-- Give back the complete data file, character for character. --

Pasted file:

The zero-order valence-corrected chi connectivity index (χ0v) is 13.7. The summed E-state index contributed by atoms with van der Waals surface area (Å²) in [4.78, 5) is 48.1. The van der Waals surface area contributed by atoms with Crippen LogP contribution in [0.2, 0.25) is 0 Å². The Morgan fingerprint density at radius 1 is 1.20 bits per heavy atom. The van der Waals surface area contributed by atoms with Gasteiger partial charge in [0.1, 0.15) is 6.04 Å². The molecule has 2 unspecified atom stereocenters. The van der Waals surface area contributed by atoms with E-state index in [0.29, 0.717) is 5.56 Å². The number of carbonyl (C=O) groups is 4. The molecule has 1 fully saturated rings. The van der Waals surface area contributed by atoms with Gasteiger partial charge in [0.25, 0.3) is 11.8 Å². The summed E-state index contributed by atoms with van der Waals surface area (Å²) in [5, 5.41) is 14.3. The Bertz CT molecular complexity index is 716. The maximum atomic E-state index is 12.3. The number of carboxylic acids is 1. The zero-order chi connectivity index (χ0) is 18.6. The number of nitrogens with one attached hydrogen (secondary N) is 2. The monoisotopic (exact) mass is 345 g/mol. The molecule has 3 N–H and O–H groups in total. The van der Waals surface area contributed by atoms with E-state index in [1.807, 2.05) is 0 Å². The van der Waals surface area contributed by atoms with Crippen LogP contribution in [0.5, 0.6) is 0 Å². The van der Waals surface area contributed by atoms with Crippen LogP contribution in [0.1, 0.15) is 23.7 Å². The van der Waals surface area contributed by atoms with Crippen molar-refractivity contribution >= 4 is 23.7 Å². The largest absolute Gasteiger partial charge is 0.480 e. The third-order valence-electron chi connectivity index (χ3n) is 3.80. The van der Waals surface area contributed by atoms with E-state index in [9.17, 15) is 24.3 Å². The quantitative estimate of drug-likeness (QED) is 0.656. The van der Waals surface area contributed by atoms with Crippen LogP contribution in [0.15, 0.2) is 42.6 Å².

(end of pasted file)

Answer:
The zero-order valence-corrected chi connectivity index (χ0v) is 13.7. The summed E-state index contributed by atoms with van der Waals surface area (Å²) in [4.78, 5) is 48.1. The van der Waals surface area contributed by atoms with Crippen LogP contribution in [0.2, 0.25) is 0 Å². The Morgan fingerprint density at radius 1 is 1.20 bits per heavy atom. The van der Waals surface area contributed by atoms with Gasteiger partial charge in [0.1, 0.15) is 6.04 Å². The molecule has 2 unspecified atom stereocenters. The van der Waals surface area contributed by atoms with E-state index in [0.29, 0.717) is 5.56 Å². The number of carbonyl (C=O) groups is 4. The molecule has 1 fully saturated rings. The van der Waals surface area contributed by atoms with Gasteiger partial charge in [0.25, 0.3) is 11.8 Å². The summed E-state index contributed by atoms with van der Waals surface area (Å²) in [5, 5.41) is 14.3. The Bertz CT molecular complexity index is 716. The maximum atomic E-state index is 12.3. The number of carboxylic acids is 1. The zero-order chi connectivity index (χ0) is 18.6. The number of nitrogens with one attached hydrogen (secondary N) is 2. The monoisotopic (exact) mass is 345 g/mol. The molecule has 3 N–H and O–H groups in total. The van der Waals surface area contributed by atoms with E-state index in [1.807, 2.05) is 0 Å². The van der Waals surface area contributed by atoms with Crippen LogP contribution in [0.5, 0.6) is 0 Å². The van der Waals surface area contributed by atoms with Crippen LogP contribution in [0.1, 0.15) is 23.7 Å². The van der Waals surface area contributed by atoms with Crippen molar-refractivity contribution >= 4 is 23.7 Å². The largest absolute Gasteiger partial charge is 0.480 e. The third-order valence-electron chi connectivity index (χ3n) is 3.80. The van der Waals surface area contributed by atoms with E-state index in [9.17, 15) is 24.3 Å². The quantitative estimate of drug-likeness (QED) is 0.656. The van der Waals surface area contributed by atoms with Crippen LogP contribution in [0.15, 0.2) is 42.6 Å².